Frederick MacMonnies was among the most successful American sculptors of the late nineteenth and early twentieth centuries. In 1891, he was awarded the commission to design the monumental central fountain for the 1893 World’s Columbian Exposition in Chicago. The notoriety garnered from this prominent work led to commissions for other major public sculptures, including the Denver Pioneer Monument, his only Western subject.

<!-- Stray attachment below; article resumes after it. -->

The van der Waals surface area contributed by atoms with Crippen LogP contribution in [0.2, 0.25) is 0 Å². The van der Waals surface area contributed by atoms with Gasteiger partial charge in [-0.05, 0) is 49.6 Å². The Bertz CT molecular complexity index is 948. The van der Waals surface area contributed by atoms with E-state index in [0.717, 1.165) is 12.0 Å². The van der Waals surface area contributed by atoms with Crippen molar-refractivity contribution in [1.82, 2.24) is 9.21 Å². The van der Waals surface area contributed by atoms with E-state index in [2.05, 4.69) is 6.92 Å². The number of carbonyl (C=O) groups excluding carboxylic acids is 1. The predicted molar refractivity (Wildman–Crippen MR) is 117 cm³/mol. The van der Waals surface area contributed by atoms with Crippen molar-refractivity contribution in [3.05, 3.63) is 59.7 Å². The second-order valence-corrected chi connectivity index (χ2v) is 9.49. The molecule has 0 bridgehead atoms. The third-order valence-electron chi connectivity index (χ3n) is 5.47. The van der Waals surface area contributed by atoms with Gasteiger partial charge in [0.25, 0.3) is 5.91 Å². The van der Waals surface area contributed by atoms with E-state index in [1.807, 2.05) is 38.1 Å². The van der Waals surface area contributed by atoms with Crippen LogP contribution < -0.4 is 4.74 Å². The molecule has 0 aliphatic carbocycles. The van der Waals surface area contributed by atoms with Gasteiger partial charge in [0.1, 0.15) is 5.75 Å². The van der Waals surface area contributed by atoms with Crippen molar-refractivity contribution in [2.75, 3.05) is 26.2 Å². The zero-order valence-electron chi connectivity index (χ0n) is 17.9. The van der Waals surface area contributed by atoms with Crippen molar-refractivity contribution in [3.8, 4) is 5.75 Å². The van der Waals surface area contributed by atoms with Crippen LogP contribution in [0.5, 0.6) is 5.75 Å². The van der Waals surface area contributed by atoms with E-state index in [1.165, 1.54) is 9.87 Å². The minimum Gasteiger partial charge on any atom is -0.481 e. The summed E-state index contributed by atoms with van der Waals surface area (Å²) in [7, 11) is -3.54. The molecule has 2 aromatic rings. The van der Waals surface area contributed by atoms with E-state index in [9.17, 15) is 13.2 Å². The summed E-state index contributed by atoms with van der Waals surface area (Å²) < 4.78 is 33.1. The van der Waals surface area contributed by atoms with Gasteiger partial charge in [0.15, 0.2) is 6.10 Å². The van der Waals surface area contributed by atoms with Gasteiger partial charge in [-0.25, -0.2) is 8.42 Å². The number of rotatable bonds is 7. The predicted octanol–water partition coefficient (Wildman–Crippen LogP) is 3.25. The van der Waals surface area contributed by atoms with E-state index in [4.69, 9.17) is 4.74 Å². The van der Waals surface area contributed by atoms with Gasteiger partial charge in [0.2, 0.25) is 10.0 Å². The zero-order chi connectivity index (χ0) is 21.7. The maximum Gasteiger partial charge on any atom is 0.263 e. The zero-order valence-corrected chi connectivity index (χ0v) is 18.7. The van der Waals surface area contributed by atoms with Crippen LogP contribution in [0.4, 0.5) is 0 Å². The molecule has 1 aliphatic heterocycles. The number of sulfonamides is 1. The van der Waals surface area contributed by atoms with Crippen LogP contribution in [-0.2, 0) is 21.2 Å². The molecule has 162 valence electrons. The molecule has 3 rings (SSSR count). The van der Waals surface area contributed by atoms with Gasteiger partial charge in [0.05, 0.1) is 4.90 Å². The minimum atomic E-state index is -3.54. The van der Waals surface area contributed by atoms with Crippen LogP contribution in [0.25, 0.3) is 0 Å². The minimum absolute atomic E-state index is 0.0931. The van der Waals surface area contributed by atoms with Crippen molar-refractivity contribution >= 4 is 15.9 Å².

Begun in 1906 and unveiled in 1911, the monument marks the end of the Smoky Hill Trail, which led gold-seeking pioneers to Colorado in 1859. MacMonnies crowned the fountain with a figure of Christopher Houston “Kit” Carson (1809-1868), the renowned frontiersman, who made his final home in Colorado. This reduced version of the sculpture is one of several cast shortly before MacMonnies’ death.